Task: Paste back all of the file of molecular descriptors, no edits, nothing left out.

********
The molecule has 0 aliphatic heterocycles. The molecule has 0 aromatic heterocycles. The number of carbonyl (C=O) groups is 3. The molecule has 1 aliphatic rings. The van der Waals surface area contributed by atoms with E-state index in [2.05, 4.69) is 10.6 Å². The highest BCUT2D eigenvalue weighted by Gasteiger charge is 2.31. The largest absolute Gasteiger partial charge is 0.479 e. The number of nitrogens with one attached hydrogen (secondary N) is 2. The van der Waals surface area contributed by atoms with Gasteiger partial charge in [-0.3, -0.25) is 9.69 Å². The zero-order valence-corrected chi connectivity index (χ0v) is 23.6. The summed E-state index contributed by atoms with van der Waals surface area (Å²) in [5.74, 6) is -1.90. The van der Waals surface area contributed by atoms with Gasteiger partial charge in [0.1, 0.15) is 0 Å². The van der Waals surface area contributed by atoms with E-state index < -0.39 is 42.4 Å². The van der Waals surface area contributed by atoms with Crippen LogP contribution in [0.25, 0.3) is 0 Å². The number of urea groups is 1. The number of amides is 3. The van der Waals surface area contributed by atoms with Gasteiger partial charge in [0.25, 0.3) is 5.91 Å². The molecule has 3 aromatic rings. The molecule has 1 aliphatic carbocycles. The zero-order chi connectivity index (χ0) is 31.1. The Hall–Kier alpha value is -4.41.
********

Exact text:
The molecule has 0 aliphatic heterocycles. The molecule has 0 aromatic heterocycles. The number of carbonyl (C=O) groups is 3. The molecule has 1 aliphatic rings. The van der Waals surface area contributed by atoms with E-state index in [2.05, 4.69) is 10.6 Å². The highest BCUT2D eigenvalue weighted by Gasteiger charge is 2.31. The largest absolute Gasteiger partial charge is 0.479 e. The number of nitrogens with one attached hydrogen (secondary N) is 2. The van der Waals surface area contributed by atoms with Gasteiger partial charge in [-0.3, -0.25) is 9.69 Å². The zero-order valence-corrected chi connectivity index (χ0v) is 23.6. The summed E-state index contributed by atoms with van der Waals surface area (Å²) in [5.74, 6) is -1.90. The van der Waals surface area contributed by atoms with Gasteiger partial charge in [0.1, 0.15) is 0 Å². The van der Waals surface area contributed by atoms with E-state index < -0.39 is 42.4 Å². The van der Waals surface area contributed by atoms with Crippen LogP contribution in [0.25, 0.3) is 0 Å². The number of urea groups is 1. The number of amides is 3. The van der Waals surface area contributed by atoms with Gasteiger partial charge in [0.25, 0.3) is 5.91 Å². The molecule has 3 aromatic rings. The molecule has 1 aliphatic carbocycles. The zero-order chi connectivity index (χ0) is 31.1. The Hall–Kier alpha value is -4.41.